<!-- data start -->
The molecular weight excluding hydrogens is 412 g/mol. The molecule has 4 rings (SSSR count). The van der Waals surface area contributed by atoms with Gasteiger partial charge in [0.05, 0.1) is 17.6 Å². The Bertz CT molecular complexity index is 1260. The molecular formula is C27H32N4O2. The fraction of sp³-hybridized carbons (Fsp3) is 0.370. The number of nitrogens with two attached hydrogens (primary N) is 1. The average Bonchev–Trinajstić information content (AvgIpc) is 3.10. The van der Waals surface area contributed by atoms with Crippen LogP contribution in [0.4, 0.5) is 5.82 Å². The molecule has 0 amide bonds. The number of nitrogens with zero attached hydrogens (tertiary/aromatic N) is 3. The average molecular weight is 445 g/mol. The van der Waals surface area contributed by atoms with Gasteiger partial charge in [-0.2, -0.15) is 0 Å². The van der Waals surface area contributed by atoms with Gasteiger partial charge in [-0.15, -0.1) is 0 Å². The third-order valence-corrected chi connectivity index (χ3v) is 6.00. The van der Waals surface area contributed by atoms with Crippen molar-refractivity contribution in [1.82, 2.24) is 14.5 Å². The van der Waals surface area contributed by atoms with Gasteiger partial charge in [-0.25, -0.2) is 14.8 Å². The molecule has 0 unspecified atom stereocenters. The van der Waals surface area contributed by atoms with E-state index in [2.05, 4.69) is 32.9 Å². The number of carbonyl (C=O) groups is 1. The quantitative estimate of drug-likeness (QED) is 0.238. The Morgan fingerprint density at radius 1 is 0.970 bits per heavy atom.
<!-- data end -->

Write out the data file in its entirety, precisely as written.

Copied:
The molecular weight excluding hydrogens is 412 g/mol. The molecule has 4 rings (SSSR count). The van der Waals surface area contributed by atoms with Gasteiger partial charge in [0.05, 0.1) is 17.6 Å². The Bertz CT molecular complexity index is 1260. The molecular formula is C27H32N4O2. The fraction of sp³-hybridized carbons (Fsp3) is 0.370. The number of nitrogens with two attached hydrogens (primary N) is 1. The average Bonchev–Trinajstić information content (AvgIpc) is 3.10. The van der Waals surface area contributed by atoms with Crippen LogP contribution in [0.4, 0.5) is 5.82 Å². The molecule has 0 amide bonds. The number of nitrogens with zero attached hydrogens (tertiary/aromatic N) is 3. The average molecular weight is 445 g/mol. The van der Waals surface area contributed by atoms with Gasteiger partial charge in [-0.2, -0.15) is 0 Å². The van der Waals surface area contributed by atoms with Gasteiger partial charge in [-0.15, -0.1) is 0 Å². The third-order valence-corrected chi connectivity index (χ3v) is 6.00. The van der Waals surface area contributed by atoms with Crippen molar-refractivity contribution in [1.82, 2.24) is 14.5 Å². The van der Waals surface area contributed by atoms with Gasteiger partial charge in [-0.25, -0.2) is 14.8 Å². The molecule has 0 unspecified atom stereocenters. The van der Waals surface area contributed by atoms with E-state index in [2.05, 4.69) is 32.9 Å². The number of carbonyl (C=O) groups is 1. The quantitative estimate of drug-likeness (QED) is 0.238. The Morgan fingerprint density at radius 1 is 0.970 bits per heavy atom.